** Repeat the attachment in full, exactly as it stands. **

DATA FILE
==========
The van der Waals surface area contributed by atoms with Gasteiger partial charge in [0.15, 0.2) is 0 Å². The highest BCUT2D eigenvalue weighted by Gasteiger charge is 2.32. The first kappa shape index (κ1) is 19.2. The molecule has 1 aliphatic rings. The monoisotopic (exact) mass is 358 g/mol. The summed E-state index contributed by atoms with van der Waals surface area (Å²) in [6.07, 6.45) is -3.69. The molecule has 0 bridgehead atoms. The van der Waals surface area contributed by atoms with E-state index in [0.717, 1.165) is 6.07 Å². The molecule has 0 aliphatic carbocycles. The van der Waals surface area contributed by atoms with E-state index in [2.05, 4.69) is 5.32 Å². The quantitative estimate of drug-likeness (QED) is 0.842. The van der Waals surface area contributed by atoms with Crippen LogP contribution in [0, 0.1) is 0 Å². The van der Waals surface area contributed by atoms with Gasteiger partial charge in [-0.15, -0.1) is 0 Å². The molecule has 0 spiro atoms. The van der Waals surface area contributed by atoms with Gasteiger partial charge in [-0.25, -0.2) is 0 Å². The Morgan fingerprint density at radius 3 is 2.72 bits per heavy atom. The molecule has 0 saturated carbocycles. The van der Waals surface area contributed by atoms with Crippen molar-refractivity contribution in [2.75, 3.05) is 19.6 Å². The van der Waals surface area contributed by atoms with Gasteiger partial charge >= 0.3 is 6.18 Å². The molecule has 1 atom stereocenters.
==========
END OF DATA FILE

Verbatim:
The van der Waals surface area contributed by atoms with Gasteiger partial charge in [0.15, 0.2) is 0 Å². The highest BCUT2D eigenvalue weighted by Gasteiger charge is 2.32. The first kappa shape index (κ1) is 19.2. The molecule has 1 aliphatic rings. The monoisotopic (exact) mass is 358 g/mol. The summed E-state index contributed by atoms with van der Waals surface area (Å²) in [6.07, 6.45) is -3.69. The molecule has 0 bridgehead atoms. The van der Waals surface area contributed by atoms with E-state index in [0.717, 1.165) is 6.07 Å². The molecule has 0 aliphatic carbocycles. The van der Waals surface area contributed by atoms with E-state index in [2.05, 4.69) is 5.32 Å². The quantitative estimate of drug-likeness (QED) is 0.842. The van der Waals surface area contributed by atoms with Crippen LogP contribution in [0, 0.1) is 0 Å². The van der Waals surface area contributed by atoms with Gasteiger partial charge in [-0.15, -0.1) is 0 Å². The molecule has 0 spiro atoms. The van der Waals surface area contributed by atoms with Gasteiger partial charge in [-0.25, -0.2) is 0 Å². The Morgan fingerprint density at radius 3 is 2.72 bits per heavy atom. The molecule has 0 saturated carbocycles. The van der Waals surface area contributed by atoms with Crippen molar-refractivity contribution in [2.75, 3.05) is 19.6 Å². The van der Waals surface area contributed by atoms with Gasteiger partial charge >= 0.3 is 6.18 Å². The molecule has 1 atom stereocenters.